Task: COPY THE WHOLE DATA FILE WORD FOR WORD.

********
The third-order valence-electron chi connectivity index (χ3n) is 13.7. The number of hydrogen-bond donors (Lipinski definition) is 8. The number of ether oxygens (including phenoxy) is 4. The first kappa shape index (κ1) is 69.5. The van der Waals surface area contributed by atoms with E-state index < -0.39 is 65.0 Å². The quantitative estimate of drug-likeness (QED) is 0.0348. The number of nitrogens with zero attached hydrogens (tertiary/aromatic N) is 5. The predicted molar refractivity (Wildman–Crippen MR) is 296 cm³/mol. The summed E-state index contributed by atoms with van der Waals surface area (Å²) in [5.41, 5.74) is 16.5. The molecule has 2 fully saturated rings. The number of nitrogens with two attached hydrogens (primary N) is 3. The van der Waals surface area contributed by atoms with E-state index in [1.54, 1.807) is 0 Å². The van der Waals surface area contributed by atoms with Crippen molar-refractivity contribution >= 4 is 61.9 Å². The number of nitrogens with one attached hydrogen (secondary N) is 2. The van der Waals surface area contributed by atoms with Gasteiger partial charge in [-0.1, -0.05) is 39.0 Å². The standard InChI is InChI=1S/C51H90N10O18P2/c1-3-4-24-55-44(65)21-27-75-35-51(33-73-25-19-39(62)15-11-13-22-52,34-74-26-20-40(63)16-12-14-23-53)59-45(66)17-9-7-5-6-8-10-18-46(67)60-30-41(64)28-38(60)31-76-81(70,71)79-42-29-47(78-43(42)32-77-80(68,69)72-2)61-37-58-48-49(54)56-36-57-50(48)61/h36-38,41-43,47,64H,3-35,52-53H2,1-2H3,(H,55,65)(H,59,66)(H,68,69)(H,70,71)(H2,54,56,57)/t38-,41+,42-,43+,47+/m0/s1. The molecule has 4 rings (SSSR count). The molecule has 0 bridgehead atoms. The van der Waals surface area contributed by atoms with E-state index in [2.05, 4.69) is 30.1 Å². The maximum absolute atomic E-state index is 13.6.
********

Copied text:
The third-order valence-electron chi connectivity index (χ3n) is 13.7. The number of hydrogen-bond donors (Lipinski definition) is 8. The number of ether oxygens (including phenoxy) is 4. The first kappa shape index (κ1) is 69.5. The van der Waals surface area contributed by atoms with E-state index < -0.39 is 65.0 Å². The quantitative estimate of drug-likeness (QED) is 0.0348. The number of nitrogens with zero attached hydrogens (tertiary/aromatic N) is 5. The predicted molar refractivity (Wildman–Crippen MR) is 296 cm³/mol. The summed E-state index contributed by atoms with van der Waals surface area (Å²) in [5.41, 5.74) is 16.5. The molecule has 2 fully saturated rings. The number of nitrogens with two attached hydrogens (primary N) is 3. The van der Waals surface area contributed by atoms with E-state index in [1.54, 1.807) is 0 Å². The van der Waals surface area contributed by atoms with Crippen molar-refractivity contribution >= 4 is 61.9 Å². The number of nitrogens with one attached hydrogen (secondary N) is 2. The van der Waals surface area contributed by atoms with Gasteiger partial charge in [-0.1, -0.05) is 39.0 Å². The standard InChI is InChI=1S/C51H90N10O18P2/c1-3-4-24-55-44(65)21-27-75-35-51(33-73-25-19-39(62)15-11-13-22-52,34-74-26-20-40(63)16-12-14-23-53)59-45(66)17-9-7-5-6-8-10-18-46(67)60-30-41(64)28-38(60)31-76-81(70,71)79-42-29-47(78-43(42)32-77-80(68,69)72-2)61-37-58-48-49(54)56-36-57-50(48)61/h36-38,41-43,47,64H,3-35,52-53H2,1-2H3,(H,55,65)(H,59,66)(H,68,69)(H,70,71)(H2,54,56,57)/t38-,41+,42-,43+,47+/m0/s1. The molecule has 4 rings (SSSR count). The molecule has 0 bridgehead atoms. The van der Waals surface area contributed by atoms with E-state index in [2.05, 4.69) is 30.1 Å². The maximum absolute atomic E-state index is 13.6.